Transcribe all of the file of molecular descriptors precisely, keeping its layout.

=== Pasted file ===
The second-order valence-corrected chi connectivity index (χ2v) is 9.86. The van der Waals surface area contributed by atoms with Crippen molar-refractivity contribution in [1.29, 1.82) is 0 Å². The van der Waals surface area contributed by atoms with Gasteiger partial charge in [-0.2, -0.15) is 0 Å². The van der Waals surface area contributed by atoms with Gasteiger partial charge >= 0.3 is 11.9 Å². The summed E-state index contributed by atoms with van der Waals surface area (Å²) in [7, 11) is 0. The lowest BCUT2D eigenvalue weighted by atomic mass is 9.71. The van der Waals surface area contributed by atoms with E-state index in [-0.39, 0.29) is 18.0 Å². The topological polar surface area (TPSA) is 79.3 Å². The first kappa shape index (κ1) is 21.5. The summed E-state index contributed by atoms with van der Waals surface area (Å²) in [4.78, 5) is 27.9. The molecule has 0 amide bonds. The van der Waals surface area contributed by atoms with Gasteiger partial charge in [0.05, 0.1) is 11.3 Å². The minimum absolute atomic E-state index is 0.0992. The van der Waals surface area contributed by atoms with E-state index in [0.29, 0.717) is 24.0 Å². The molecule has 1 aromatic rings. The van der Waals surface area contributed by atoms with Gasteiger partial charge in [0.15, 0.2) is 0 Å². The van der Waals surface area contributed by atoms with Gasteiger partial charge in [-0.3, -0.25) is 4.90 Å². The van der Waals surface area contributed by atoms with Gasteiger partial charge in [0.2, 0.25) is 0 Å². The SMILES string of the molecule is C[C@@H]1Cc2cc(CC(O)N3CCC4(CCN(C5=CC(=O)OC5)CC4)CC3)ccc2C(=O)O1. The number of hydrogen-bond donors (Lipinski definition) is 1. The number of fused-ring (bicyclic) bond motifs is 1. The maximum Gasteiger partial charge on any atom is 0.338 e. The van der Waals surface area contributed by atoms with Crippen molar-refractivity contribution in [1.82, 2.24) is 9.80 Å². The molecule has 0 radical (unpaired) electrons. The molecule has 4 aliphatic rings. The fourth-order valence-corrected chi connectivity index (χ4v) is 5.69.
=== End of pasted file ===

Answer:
The second-order valence-corrected chi connectivity index (χ2v) is 9.86. The van der Waals surface area contributed by atoms with Crippen molar-refractivity contribution in [1.29, 1.82) is 0 Å². The van der Waals surface area contributed by atoms with Gasteiger partial charge in [-0.2, -0.15) is 0 Å². The van der Waals surface area contributed by atoms with Gasteiger partial charge >= 0.3 is 11.9 Å². The summed E-state index contributed by atoms with van der Waals surface area (Å²) in [7, 11) is 0. The lowest BCUT2D eigenvalue weighted by atomic mass is 9.71. The van der Waals surface area contributed by atoms with E-state index in [-0.39, 0.29) is 18.0 Å². The topological polar surface area (TPSA) is 79.3 Å². The first kappa shape index (κ1) is 21.5. The summed E-state index contributed by atoms with van der Waals surface area (Å²) in [4.78, 5) is 27.9. The molecule has 0 amide bonds. The van der Waals surface area contributed by atoms with Gasteiger partial charge in [0.05, 0.1) is 11.3 Å². The minimum absolute atomic E-state index is 0.0992. The van der Waals surface area contributed by atoms with E-state index in [0.29, 0.717) is 24.0 Å². The molecule has 1 aromatic rings. The van der Waals surface area contributed by atoms with Gasteiger partial charge in [0.15, 0.2) is 0 Å². The van der Waals surface area contributed by atoms with Gasteiger partial charge in [-0.3, -0.25) is 4.90 Å². The van der Waals surface area contributed by atoms with Gasteiger partial charge in [0.2, 0.25) is 0 Å². The SMILES string of the molecule is C[C@@H]1Cc2cc(CC(O)N3CCC4(CCN(C5=CC(=O)OC5)CC4)CC3)ccc2C(=O)O1. The number of hydrogen-bond donors (Lipinski definition) is 1. The number of fused-ring (bicyclic) bond motifs is 1. The maximum Gasteiger partial charge on any atom is 0.338 e. The van der Waals surface area contributed by atoms with Crippen molar-refractivity contribution in [1.82, 2.24) is 9.80 Å². The molecule has 0 radical (unpaired) electrons. The molecule has 4 aliphatic rings. The fourth-order valence-corrected chi connectivity index (χ4v) is 5.69.